About Martin Spreng

Blasius Spreng, ‘Liederhalle Stuttgart’
Son of German sculptor Blasius Spreng, Martin spent uncountable hours in his father’s studio. He is also the grandson of a wood-sculptor and of an architect on his mother’s side. So how could he not embark upon a creative path?


Curiously, as an adolescent – and perhaps looking to escape the influence of his father – Martin chose to study biochemistry, a subject that quickly proved too abstract for his manual-focused creative character. Perhaps the apple never falls far from the tree because he then began walking in his father’s footsteps. It is to be noted that Martin’s father, before passionately embracing sculpture, exercised the profession of… jewelry designer! “Throughout my childhood, I saw fine gold jewelry being created and crafted. My father designed the pieces and then had them made by goldsmiths” At a crossroads, Martin Spreng hesitated awhile between doing a goldsmith internship or moving closer to the sculptural activities of his elder. After much thought – and motivated by the appeal of expressing his creativity on much larger surfaces than the minuscule ones of jewelry – he opted for wood-working and began apprenticing in a Munich-based ebenist studio where he spent two enriching years before setting out for France. France was already a familiar place to him, thanks to his francophone and franco-fan grandmother whose enthusiasm had inspired Martin to graduate from French-language high school. He had also spent many vacations in France since adolescence.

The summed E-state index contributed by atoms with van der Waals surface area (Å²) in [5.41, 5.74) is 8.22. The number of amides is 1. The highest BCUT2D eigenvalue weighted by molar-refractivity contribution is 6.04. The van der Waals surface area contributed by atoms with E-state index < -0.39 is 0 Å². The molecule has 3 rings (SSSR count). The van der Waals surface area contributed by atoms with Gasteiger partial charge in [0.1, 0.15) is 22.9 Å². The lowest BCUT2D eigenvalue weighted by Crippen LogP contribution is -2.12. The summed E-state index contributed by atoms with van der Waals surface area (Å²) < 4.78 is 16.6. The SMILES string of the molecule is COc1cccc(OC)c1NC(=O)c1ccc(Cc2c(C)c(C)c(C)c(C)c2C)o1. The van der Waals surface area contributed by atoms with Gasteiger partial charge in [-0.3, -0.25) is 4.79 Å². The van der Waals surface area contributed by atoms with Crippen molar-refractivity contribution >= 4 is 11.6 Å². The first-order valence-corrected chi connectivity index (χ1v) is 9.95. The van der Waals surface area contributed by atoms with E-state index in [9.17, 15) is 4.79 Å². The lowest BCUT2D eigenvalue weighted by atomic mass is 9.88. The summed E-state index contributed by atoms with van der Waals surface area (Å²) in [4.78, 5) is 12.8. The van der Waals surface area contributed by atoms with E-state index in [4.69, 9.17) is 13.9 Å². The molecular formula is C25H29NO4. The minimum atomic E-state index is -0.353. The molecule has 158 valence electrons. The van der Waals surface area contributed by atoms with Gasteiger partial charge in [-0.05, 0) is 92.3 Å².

“So many elements that paved the way for him to integrate two of the most renowned woodworking studios in the historical Faubourg Saint-Antoine furniture-making quarter. Taught by veritable masters, he learned all the trade secrets of making state-of-the-art copies of antique furniture and notably how to sculpt and inlay wood: two disciplines he was soon to master.” Philippe Dayan

A long career in wood-carving

In Paris, he crossed paths with Francis Ballu, a woodworker awarded Best Artisan of France and Rémi Colmet Daâge, an architect and also an ébénist. A professional love-at-first-sight that led them to associate their creativities and skills under the banner of GROUPE XYLOS (wood in greek). The trio was soon joined by a fourth partner, Philippe Delaflotte, who stayed for ten years. Before long, they had carved out a solid reputation and were commissioned by various international collectors and institutions. Their unique (one-off) furnishings and decorative murals, influenced by contemporary art aesthetics, established the signature lines and inlay work Xylos became famous for. Today, one can admire a Xylos wall-panel in the Great Chamber of the Paris City Hall, or a bas-relief commissioned by Cartier in the city of Aix-les-Bains as well as two large mural art decorations at the Stuttgart Convention Center, among others. The flourishing Xylos activity never kept Martin Spreng from making jewelry on the side: first in wood, and then in gold for the last fifteen years. During this gradual shift, he undertook the study of jewelry-making at the Nicolas Flamel school where he acquired the various techniques of fine jewelry, including stone-setting and gemology. Still, he never imagined that he would one day leave woodworking altogether and dedicate himself exclusively to jewelry-making!